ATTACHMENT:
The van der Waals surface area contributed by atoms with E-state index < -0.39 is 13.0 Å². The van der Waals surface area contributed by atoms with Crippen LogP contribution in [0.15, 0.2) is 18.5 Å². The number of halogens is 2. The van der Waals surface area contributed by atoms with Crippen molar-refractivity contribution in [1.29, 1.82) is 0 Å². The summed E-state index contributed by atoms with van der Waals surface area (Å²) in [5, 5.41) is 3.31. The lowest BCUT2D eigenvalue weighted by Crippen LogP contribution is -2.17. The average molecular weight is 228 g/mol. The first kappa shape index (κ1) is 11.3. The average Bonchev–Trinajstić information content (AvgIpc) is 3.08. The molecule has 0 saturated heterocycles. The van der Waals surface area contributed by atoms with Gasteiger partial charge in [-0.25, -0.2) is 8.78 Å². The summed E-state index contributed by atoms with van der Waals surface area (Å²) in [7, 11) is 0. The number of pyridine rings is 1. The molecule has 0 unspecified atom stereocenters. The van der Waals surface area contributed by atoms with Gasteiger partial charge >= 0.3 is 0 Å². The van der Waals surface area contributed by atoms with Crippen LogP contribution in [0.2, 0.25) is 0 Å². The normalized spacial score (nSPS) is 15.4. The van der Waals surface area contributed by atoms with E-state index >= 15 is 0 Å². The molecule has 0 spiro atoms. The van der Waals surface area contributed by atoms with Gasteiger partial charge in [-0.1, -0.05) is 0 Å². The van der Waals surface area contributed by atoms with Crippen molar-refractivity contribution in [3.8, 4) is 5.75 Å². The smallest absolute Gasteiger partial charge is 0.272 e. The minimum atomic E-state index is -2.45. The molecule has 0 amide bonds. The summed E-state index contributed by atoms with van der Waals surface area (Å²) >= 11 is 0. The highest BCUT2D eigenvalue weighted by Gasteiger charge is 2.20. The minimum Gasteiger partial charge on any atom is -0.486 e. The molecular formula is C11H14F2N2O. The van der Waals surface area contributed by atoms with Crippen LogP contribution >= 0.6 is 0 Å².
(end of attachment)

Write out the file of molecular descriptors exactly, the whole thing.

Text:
The van der Waals surface area contributed by atoms with E-state index < -0.39 is 13.0 Å². The van der Waals surface area contributed by atoms with Crippen LogP contribution in [0.15, 0.2) is 18.5 Å². The number of halogens is 2. The van der Waals surface area contributed by atoms with Crippen molar-refractivity contribution in [1.29, 1.82) is 0 Å². The summed E-state index contributed by atoms with van der Waals surface area (Å²) in [5, 5.41) is 3.31. The lowest BCUT2D eigenvalue weighted by Crippen LogP contribution is -2.17. The average molecular weight is 228 g/mol. The first kappa shape index (κ1) is 11.3. The average Bonchev–Trinajstić information content (AvgIpc) is 3.08. The molecule has 0 saturated heterocycles. The van der Waals surface area contributed by atoms with Gasteiger partial charge in [-0.25, -0.2) is 8.78 Å². The summed E-state index contributed by atoms with van der Waals surface area (Å²) in [7, 11) is 0. The number of pyridine rings is 1. The molecule has 0 unspecified atom stereocenters. The van der Waals surface area contributed by atoms with Gasteiger partial charge >= 0.3 is 0 Å². The van der Waals surface area contributed by atoms with Crippen LogP contribution in [0.2, 0.25) is 0 Å². The normalized spacial score (nSPS) is 15.4. The van der Waals surface area contributed by atoms with E-state index >= 15 is 0 Å². The molecule has 0 spiro atoms. The van der Waals surface area contributed by atoms with Gasteiger partial charge in [-0.1, -0.05) is 0 Å². The van der Waals surface area contributed by atoms with Crippen molar-refractivity contribution in [3.8, 4) is 5.75 Å². The smallest absolute Gasteiger partial charge is 0.272 e. The minimum atomic E-state index is -2.45. The molecule has 0 amide bonds. The summed E-state index contributed by atoms with van der Waals surface area (Å²) >= 11 is 0. The highest BCUT2D eigenvalue weighted by Gasteiger charge is 2.20. The minimum Gasteiger partial charge on any atom is -0.486 e. The molecular formula is C11H14F2N2O. The van der Waals surface area contributed by atoms with Crippen LogP contribution >= 0.6 is 0 Å².